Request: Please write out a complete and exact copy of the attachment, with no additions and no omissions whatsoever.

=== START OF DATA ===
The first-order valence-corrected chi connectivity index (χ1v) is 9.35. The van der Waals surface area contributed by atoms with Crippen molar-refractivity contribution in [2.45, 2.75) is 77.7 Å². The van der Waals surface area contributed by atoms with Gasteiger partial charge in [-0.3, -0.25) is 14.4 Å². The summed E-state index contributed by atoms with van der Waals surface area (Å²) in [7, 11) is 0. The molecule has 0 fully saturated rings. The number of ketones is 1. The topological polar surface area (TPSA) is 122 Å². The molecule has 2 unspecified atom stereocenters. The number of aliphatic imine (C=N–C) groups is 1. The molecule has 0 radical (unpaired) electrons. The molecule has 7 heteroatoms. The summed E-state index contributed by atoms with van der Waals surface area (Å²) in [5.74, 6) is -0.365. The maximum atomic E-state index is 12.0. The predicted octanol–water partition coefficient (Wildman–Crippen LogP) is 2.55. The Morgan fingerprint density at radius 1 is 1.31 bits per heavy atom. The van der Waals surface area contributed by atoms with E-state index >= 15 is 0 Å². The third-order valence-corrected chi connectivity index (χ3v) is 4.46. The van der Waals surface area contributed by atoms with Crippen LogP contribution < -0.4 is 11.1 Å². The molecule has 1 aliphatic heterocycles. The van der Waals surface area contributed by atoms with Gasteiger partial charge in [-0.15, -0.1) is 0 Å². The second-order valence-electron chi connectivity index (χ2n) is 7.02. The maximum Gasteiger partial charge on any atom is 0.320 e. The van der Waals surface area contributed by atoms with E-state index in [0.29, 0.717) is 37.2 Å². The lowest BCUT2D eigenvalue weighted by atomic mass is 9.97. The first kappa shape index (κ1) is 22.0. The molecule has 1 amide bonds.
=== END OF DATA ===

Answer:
The first-order valence-corrected chi connectivity index (χ1v) is 9.35. The van der Waals surface area contributed by atoms with Crippen molar-refractivity contribution in [2.45, 2.75) is 77.7 Å². The van der Waals surface area contributed by atoms with Gasteiger partial charge in [-0.3, -0.25) is 14.4 Å². The summed E-state index contributed by atoms with van der Waals surface area (Å²) in [7, 11) is 0. The molecule has 0 fully saturated rings. The number of ketones is 1. The topological polar surface area (TPSA) is 122 Å². The molecule has 2 unspecified atom stereocenters. The number of aliphatic imine (C=N–C) groups is 1. The molecule has 0 radical (unpaired) electrons. The molecule has 7 heteroatoms. The summed E-state index contributed by atoms with van der Waals surface area (Å²) in [5.74, 6) is -0.365. The maximum atomic E-state index is 12.0. The predicted octanol–water partition coefficient (Wildman–Crippen LogP) is 2.55. The Morgan fingerprint density at radius 1 is 1.31 bits per heavy atom. The van der Waals surface area contributed by atoms with E-state index >= 15 is 0 Å². The third-order valence-corrected chi connectivity index (χ3v) is 4.46. The van der Waals surface area contributed by atoms with Crippen LogP contribution < -0.4 is 11.1 Å². The molecule has 1 aliphatic heterocycles. The van der Waals surface area contributed by atoms with Gasteiger partial charge in [-0.15, -0.1) is 0 Å². The second-order valence-electron chi connectivity index (χ2n) is 7.02. The maximum Gasteiger partial charge on any atom is 0.320 e. The van der Waals surface area contributed by atoms with E-state index in [0.29, 0.717) is 37.2 Å². The lowest BCUT2D eigenvalue weighted by atomic mass is 9.97. The first kappa shape index (κ1) is 22.0. The molecule has 1 amide bonds.